If you don’t know BOA Editions, they’re one of the premiere publishers of poetry in the U.S. and do a number of books in translation. They also happen to be based here in Rochester and their publisher is my good friend Peter Conners. In addition to guiding this admirable non-profit, Peter is a poet himself and author of two very cool works of nonfiction: Growing Up Dead: The Hallucinated Confessions of a Teenage Deadhead and the more recent The White Hand Society: The Psychedelic Partnership of Timothy Leary & Allen Ginsberg. (Yes, there is a theme here.) Anyway, Peter’s not really the focus of this, so shout out over.
Ales Steger is one of those European poets whose name comes up time and again, be it in the Boston Review or Guernica or in Graywolf’s New European Poets anthology of a couple years back. I was actually a bit surprised to find out that The Book of Things is his first collection to be published in English translation.
Tim Nassau was a summer intern back in the day, and is a bit Open Letter fan and regular contributor to Three Percent. He’s also supposed to stop by the office in the next few hours, so I feel compelled to say nice things about him.
Here’s the opening of his review:
Literary critic Edmund Wilson, writing in the 1930s, said that the pieces of Gertrude Stein’s Tender Buttons were intended to be “prose still-lifes to correspond to those of such painters as Picasso and Braque. A pattern of assorted words, though they might make nonsense from the traditional point of view, would be analogous to a Cubist canvas composed of unidentifiable fragments.” The first two sections of that book are entitled “Objects” and “Food,” and those are the main subjects of Slovenian poet Aleš Šteger’s The Book of Things (with a few animals thrown in as well). The collection, which consists of 50 poems—a poem followed by seven sections of seven “things,” from raisins and bread to tapeworms and windshield wipers—is the poet’s fourth and the first to appear in English translation. While Stein sought to portray her things by breaking them down into tiny linguistic pieces and collaging those bits back together, Šteger’s cubism is in the addition of angles: like in Toy Story, objects are given literal lives of their own that are here drawn out; the things we so often overlook become the repositories of our own human fears and dreams. The effect is often disarming and although the individual success of each poem is inconsistent, there is enough beauty and surprise in these lines for Šteger’s stature as one of Slovenia’s best young poets to be amply justified.
So, as expected, the things described in this book are defamiliarized and here, often, Šteger is at his best. The way he personifies an object, or the metaphor he uses, is never obvious, but it always makes complete sense. That when you open an umbrella “he unbuttons his too-tight tuxedo” is an image that could very well become engrained my experience of walking in the rain. The description of a cat as a “castrated transvestite in fur” also belies a strain of humor, or at least a taste for the uncanny. The effect of such language, however, can at times be discomfiting. In “Sausage” we are asked “Is your stomach rumbling again? Come, put it in your mouth. / Between the anus and the mouth the appetite of a body for a body.” Though destined to be a lifelong carnivore, the reminder that a sausage is a body in the same way that I am a body is sobering.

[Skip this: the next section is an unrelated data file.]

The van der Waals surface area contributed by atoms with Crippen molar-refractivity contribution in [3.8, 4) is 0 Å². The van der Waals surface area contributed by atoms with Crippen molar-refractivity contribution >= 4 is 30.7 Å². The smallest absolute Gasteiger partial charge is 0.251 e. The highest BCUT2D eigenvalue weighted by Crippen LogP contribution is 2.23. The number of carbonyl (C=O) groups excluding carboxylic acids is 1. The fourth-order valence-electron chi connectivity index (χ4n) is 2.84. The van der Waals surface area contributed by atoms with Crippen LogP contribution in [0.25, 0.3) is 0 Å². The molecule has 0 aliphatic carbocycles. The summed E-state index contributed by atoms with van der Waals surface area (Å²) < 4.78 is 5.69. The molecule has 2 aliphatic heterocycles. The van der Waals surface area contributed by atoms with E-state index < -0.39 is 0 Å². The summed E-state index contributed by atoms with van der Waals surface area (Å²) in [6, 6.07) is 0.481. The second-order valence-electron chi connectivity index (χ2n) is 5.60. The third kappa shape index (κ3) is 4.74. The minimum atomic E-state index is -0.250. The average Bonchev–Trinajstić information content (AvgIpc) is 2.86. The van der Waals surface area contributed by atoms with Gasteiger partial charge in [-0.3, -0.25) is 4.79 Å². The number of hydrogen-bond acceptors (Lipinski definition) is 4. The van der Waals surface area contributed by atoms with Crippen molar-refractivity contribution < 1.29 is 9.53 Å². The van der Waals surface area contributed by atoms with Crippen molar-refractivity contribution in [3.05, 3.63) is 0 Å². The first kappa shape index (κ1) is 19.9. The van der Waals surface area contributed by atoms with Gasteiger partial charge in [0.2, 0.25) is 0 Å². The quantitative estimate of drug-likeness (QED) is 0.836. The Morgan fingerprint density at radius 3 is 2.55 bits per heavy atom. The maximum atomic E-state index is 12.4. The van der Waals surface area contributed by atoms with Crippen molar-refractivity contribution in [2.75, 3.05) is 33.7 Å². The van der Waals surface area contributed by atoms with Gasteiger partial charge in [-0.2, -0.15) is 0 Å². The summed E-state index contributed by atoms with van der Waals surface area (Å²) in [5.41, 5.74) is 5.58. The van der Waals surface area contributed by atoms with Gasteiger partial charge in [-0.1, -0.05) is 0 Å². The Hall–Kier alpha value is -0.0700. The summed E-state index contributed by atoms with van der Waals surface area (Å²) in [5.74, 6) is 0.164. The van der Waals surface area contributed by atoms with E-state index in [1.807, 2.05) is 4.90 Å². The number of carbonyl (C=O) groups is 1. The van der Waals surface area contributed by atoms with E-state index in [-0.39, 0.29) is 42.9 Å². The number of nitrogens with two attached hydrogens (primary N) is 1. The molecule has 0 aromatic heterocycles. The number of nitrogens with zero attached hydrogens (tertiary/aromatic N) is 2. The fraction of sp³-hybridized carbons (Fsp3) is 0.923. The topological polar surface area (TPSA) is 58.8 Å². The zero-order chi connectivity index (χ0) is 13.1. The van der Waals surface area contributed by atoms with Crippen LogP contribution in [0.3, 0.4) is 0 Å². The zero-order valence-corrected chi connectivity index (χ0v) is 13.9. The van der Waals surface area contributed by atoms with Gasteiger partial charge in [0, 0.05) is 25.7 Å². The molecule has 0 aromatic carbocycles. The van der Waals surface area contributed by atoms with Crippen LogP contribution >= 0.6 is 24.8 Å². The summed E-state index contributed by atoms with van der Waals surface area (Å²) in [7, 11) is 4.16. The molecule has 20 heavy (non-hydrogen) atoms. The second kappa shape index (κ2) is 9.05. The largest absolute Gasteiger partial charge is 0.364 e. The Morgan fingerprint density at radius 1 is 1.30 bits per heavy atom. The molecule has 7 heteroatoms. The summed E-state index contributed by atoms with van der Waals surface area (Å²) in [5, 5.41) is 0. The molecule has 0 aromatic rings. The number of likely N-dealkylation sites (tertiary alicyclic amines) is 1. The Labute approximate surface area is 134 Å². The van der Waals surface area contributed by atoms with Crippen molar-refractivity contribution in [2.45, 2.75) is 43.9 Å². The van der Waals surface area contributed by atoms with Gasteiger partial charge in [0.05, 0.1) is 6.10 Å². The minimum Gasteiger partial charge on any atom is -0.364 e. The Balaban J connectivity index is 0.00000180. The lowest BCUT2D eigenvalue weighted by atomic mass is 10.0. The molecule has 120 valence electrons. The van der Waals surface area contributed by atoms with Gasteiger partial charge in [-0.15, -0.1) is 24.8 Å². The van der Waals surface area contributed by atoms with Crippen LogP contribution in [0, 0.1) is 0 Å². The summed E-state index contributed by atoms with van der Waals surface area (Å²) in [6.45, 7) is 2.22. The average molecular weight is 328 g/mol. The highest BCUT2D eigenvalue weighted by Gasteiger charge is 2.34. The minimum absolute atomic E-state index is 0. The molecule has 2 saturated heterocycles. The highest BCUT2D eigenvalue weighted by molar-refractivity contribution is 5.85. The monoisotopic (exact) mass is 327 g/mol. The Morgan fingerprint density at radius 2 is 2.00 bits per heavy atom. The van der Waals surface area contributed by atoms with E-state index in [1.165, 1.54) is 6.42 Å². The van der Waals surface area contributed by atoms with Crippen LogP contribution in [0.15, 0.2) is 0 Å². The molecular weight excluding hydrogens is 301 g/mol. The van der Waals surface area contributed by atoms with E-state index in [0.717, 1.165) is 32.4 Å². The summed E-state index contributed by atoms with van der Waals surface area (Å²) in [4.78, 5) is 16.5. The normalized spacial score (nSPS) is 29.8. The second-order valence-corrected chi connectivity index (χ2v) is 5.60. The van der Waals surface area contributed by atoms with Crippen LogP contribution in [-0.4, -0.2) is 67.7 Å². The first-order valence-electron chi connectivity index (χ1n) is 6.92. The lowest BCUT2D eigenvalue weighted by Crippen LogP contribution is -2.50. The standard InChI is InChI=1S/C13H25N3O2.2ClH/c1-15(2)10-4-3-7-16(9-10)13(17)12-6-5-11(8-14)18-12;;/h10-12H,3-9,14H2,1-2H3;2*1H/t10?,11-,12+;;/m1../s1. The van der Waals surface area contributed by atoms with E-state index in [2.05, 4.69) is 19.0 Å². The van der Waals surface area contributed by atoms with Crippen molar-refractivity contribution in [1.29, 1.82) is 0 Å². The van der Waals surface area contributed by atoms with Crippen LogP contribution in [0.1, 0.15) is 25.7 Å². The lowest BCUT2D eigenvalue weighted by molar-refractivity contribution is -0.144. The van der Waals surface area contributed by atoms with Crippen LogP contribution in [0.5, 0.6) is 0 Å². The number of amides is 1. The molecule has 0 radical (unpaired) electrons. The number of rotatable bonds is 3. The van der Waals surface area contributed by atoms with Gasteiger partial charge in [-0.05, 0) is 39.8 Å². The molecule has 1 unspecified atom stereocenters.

Click here to read the full review. (And for the official count, this is the fourth review of 2011 . . . Only 96 more to reach our goal . . .)
Gustavo Faverón Patriau’s The Antiquarian, translated by Joseph Mulligan, is a genre-blending novel, a complete immersion that delves into a lesser-used niche of genre: horror, gothic, the weird. There are visual horrors, psychological ones, and dark corners with threats lurking.. . .
What a wonderful, idiosyncratic book Weinberger has written. I say book, but the closest comparison I could make to other works being published right now are from Sylph Edition’s “Cahiers Series“—short pamphlet-like meditations by notable writers such as Ann Carson,. . .
Early in Sun-mi Hwang’s novel The Hen Who Dreamed She Could Fly, the main character, a hen named Sprout, learns about sacrifice. After refusing to lay any more eggs for the farmer who owns her, she becomes “culled” and released. . .
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Paradises by cult Argentinian author Iosi Havilio is the continuation of his earlier novel, Open Door, and tells the story of our narrator, a young, unnamed Argentinian woman.
The very first sentence in Paradises echoes the opening of Camus’s The Outsider. . .
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I’m talking about pathological individuals; six twisted people taking part in an unpredictable game.
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For Lukas Zbinden, walking is a way of life. At eighty-seven, he is still an avid walker and insists on going for walks outside as often as possible, rain or snow or shine. Now that he lives in an assisted. . .
Commentary is a book that defies simple categorization. Marcelle Sauvageot’s prose lives in the world of novel, memoir, and philosophical monologue as the narrator, a woman recuperating in a sanatorium, muses on the nature of love and examines her own. . .